Blackjack: Skill Means Winning . May 2000

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Blackjack: Skill Means Winning

by Ralph Stricker

Blackjack is a game of skill and not a game of chance; if you know how to play correctly and count cards, blackjack is not gambling. This is a strong statement to make, and you probably will get an argument against it from most people. But the simple fact remains: it has been proven by many mathematicians to be a valid statement. If blackjack were gambling and could not be beaten long term, I would not play or teach the game.

Blackjack has been around for a long time, and until 1962 was not one of the most popular games offered by the casinos. A Basic Strategy had been developed by two mathematicians named Baldwin and Cantey, but it was not considered to be 100 percent mathematically valid. There had not been enough  trials to validate their strategy because they did not have access to high-speed computers.

While working at the Atomic Research Center at Los Alamos, N.M., Edward O Thorpe ran millions of trials on the Baldwin and Cantey's Basic Strategy. When he finished, he realized that the strategy for Single Deck Basic Strategy was now perfect. He also realized that there was a difference between blackjack and other games offered by the casinos. Blackjack is a game of dependent trials. Craps, baccarat and roulette are games of independent trials. It is this difference that makes blackjack beatable.

To better understand the difference between dependent trials and independent trials, take a single card from a deck of cards. The deck composition has now changed and as we continue to deplete cards from the deck, the composition continues to change. Therefore what is left, is dependent on what has been removed. If we then "keep track" of what has been played, we can determine if the deck is in our, or the casino's, favor. In craps, not one roll of the dice or a hundred rolls of the dice has any effect on the next roll -- each is independent of the other.

An example of this: In craps, the odds of throwing a 7 are one in six. Of the 36 possible combinations, there are six possible combinations that will produce a seven. If four 7's were thrown consecutively, the odds of the seven being rolled on the very next roll would still be one in six. The same holds true for roulette, since each spin of the wheel is independent of the previous spins.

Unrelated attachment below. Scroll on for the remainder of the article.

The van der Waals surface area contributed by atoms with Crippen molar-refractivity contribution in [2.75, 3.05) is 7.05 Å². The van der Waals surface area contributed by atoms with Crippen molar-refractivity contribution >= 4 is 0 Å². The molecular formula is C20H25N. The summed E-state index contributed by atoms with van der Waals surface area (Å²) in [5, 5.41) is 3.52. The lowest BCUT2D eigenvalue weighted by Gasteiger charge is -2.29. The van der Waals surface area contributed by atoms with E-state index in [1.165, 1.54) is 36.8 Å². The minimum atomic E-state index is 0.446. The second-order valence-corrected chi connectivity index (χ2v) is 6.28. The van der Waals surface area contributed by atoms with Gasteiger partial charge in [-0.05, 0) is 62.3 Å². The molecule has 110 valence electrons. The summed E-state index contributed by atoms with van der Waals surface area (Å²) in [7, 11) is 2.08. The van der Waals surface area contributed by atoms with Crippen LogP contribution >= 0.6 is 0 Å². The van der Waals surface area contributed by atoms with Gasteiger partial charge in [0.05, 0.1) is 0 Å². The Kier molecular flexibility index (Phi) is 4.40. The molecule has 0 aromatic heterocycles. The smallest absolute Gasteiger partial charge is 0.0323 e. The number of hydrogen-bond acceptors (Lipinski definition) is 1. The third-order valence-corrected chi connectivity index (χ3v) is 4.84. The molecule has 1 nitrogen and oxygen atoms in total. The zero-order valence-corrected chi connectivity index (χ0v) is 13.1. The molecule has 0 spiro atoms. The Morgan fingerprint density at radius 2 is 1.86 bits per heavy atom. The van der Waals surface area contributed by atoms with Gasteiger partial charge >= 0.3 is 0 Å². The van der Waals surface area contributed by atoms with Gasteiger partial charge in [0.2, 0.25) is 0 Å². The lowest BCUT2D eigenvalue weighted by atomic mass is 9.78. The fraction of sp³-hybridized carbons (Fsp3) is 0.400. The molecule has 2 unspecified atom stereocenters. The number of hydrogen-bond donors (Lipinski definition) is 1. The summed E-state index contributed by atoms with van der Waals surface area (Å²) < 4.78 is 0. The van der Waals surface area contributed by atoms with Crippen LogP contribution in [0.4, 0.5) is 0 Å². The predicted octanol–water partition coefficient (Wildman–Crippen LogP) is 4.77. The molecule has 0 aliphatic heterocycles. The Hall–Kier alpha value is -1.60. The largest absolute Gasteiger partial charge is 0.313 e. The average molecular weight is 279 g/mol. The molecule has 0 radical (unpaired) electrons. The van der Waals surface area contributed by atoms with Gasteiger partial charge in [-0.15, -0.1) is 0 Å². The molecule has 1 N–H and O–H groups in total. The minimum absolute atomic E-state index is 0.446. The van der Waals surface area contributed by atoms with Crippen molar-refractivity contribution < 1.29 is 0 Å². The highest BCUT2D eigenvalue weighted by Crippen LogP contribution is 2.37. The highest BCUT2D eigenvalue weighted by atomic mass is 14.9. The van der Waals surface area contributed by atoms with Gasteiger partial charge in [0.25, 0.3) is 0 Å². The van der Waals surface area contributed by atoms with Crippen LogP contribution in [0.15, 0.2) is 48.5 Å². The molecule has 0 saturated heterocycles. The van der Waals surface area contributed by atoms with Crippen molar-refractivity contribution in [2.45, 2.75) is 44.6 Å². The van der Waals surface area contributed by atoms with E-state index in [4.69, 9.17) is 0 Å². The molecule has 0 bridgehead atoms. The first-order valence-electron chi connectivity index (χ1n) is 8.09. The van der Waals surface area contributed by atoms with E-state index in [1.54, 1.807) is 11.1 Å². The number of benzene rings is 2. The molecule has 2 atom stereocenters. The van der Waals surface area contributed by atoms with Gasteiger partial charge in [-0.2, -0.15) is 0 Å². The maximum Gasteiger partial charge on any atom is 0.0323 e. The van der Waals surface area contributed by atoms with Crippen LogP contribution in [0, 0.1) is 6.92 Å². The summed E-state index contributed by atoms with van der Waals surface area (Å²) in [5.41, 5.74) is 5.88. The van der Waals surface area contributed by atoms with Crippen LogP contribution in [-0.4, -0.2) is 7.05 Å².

Remember the Basic Strategy that Thorpe perfected was SINGLE DECK strategy, since it was the only game offered by the casinos at that time. Thorpe then realized that if Single Deck Basic Strategy gave the player an even game with the casinos, he now could prove that the game could be beaten. He discovered that certain card ranks favored the casino and other cards favored the player. If the player could keep track of these cards as they were played, then the player could determine at what point the deck composition was in the player's favor and when it was in the casino's favor. Therefore the card "counter" would raise the bet when it was in his/her favor, and lower the bet when it was in the casino's favor.

Thorpe decided that he had a system that could beat the casino's consistently.  He proceeded to play blackjack and was very successful. At first, the casinos could not figure out what he was doing and were frustrated by his winning at a game that they felt was not beatable over a period of time. They believed that he was in some way cheating either by marking the cards or crimping certain rank cards. They informed him that he was not allowed to hold the cards in his hands, as is the way that Single Deck is dealt. Dealers were instructed to deal the cards face up. They also stationed personnel to observe him to see if he was cheating. He eventually left Nevada and went to play in Puerto Rico, but received the same harassment there. After a period of time Thorpe decided to give up playing and returned to his position at Los Alamos.

In 1962, Thorpe published his now-famous book "Beat the Dealer." It was an immediate best seller, and he appeared on TV shows such as "What's My Line" and "I've Got a Secret." You can imagine the consternation of the casinos when they heard of this man who now revealed that the game of blackjack could be beaten by the knowledgeable player. This led the casinos to introduce Double Deck and eventually Multiple Deck Blackjack (four or more decks). When it was discovered that the Card Counter could still win consistently, the casinos turned to "barring" players.

Ralph Stricker, also known as the Silver Fox, is an expert gambler selling books and tapes called the Silver Fox Blackjack System.